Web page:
Pastoral Statement: Civil Partnerships for opposite-sex couples

On 22 January 2020, the Church of England issued the Press Release Civil Partnerships for opposite-sex couples. This indicates that following the recent change in the law to extend civil partnerships to opposite-sex couples, the House of Bishops has agreed a pastoral statement for same sex and opposite sex and opposite sex couples. The statement, dated December 2019, is reproduced below; it concludes:

“With opposite sex civil partnerships, and with those for same sex couples, the Church’s teaching on sexual ethics remains unchanged. For Christians, marriage – that is the lifelong union between a man and a woman, contracted with the making of vows – remains the proper context for sexual activity. In its approach to civil partnerships the Church seeks to uphold that standard, to affirm the value of committed, sexually abstinent friendships and to minister sensitively and pastorally to those Christians who conscientiously decide to order their lives differently.”

Civil Partnerships – for same sex and opposite sex and opposite sex couples.

A pastoral statement from the House of Bishops of the Church of England

  1. In December 2005 the Civil Partnership Act came into force. For the first time it created a new institution that was not marriage, enabling two people of the same sex to acquire a new legal status by registering a civil partnership with each other. The House of Bishops prepared a statement in July 2005 to help the Church as it addressed the pastoral and other implications of the new legislation.
  2. At the time, Civil Partnerships were possible only for couples of the same sex. The government of the day had no intention of introducing same sex marriage, and so civil partnerships were offered as a complementary but distinct institution: marriage for opposite sex couples and civil partnerships for same sex couples.
  3. However, things changed with the introduction of same sex marriage by the Coalition government in 2013. This, for the first time, meant that a substantive gap emerged between the Church’s understanding of marriage and that of the State. The House of Bishops has issued separate guidance on same sex marriage (2014).
  4. In June 2018, the Supreme Court ruled that the retention in law of Civil Partnerships solely for same-sex couples was incompatible with the Human Rights Convention. HMG has chosen to respond to this by making provision for Civil Partnerships to be opened to opposite sex couples.
  5. HMG supported a Private Member’s Bill which included provision for the Civil Partnership Act 2004 to be amended by regulations to allow opposite sex couples to enter Civil Partnerships. The Bill received Royal Assent on 26th March 2019, becoming the Civil Partnerships, Marriages and Deaths (Registration Etc.) Act 2019.
  6. The House of Bishops is therefore issuing this new Pastoral Statement on Civil Partnerships to reflect the fact that Civil Partnerships are now open to both same-sex and opposite-sex couples. It also addresses other changes in marriage law since 2005.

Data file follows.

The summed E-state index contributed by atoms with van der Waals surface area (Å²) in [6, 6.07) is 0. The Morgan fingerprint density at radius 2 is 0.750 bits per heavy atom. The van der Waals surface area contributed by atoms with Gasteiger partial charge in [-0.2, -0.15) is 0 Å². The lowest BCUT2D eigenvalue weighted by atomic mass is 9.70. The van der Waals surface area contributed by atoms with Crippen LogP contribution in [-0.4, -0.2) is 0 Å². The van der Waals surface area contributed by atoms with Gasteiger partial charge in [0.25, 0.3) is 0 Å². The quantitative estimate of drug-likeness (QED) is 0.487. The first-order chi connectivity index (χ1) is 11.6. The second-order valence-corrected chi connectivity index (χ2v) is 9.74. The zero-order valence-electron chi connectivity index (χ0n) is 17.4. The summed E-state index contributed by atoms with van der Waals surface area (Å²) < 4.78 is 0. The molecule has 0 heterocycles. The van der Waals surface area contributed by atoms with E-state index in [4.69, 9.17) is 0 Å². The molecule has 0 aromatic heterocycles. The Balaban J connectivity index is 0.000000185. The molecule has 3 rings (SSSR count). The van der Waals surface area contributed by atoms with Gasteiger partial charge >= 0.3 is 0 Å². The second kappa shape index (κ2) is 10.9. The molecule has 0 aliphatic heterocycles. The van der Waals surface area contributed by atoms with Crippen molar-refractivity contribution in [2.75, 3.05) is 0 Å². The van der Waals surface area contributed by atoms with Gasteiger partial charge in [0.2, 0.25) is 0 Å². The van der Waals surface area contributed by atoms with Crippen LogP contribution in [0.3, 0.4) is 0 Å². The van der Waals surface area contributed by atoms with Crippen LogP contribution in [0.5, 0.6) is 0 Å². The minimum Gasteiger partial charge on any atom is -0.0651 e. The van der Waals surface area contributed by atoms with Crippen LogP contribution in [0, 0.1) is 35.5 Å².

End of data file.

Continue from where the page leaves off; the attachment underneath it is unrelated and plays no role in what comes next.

The Church’s Teaching on Marriage

  1. It has always been the position of the Church of England that marriage is a creation ordinance, a gift of God in creation and a means of his grace. Marriage, defined as a faithful, committed, permanent and legally sanctioned relationship between a man and a woman making a public commitment to each other, is central to the stability and health of human society. We believe that it continues to provide the best context for the raising of children, although it is not the only context that can be of benefit to children, especially where the alternative may be long periods in institutional care.
  2. The Church of England’s teaching is classically summarised in The Book of Common Prayer, where the marriage service lists the causes for which marriage was ordained, namely: ‘for the procreation of children, …for a remedy against sin [and]…. for the mutual society, help, and comfort that the one ought to have of the other.’
  3. In the light of this understanding the Church of England teaches that “sexual intercourse, as an expression of faithful intimacy, properly belongs within marriage exclusively” (Marriage: a teaching document of the House of Bishops, 1999). Sexual relationships outside heterosexual marriage are regarded as falling short of God’s purposes for human beings.
  4. The introduction of same sex marriage, through the Marriage (Same Sex Couples) Act 2013, has not changed the church’s teaching on marriage or same sex relationships. A major study of this and other areas of human sexuality is underway (the Living in Love and Faith project). This work, which is expected to be completed in 2020, will then inform further deliberations of the House of Bishops. In the context, however, of the introduction of opposite sex as well as same sex civil partnerships, the teaching of the church on marriage remains unchanged.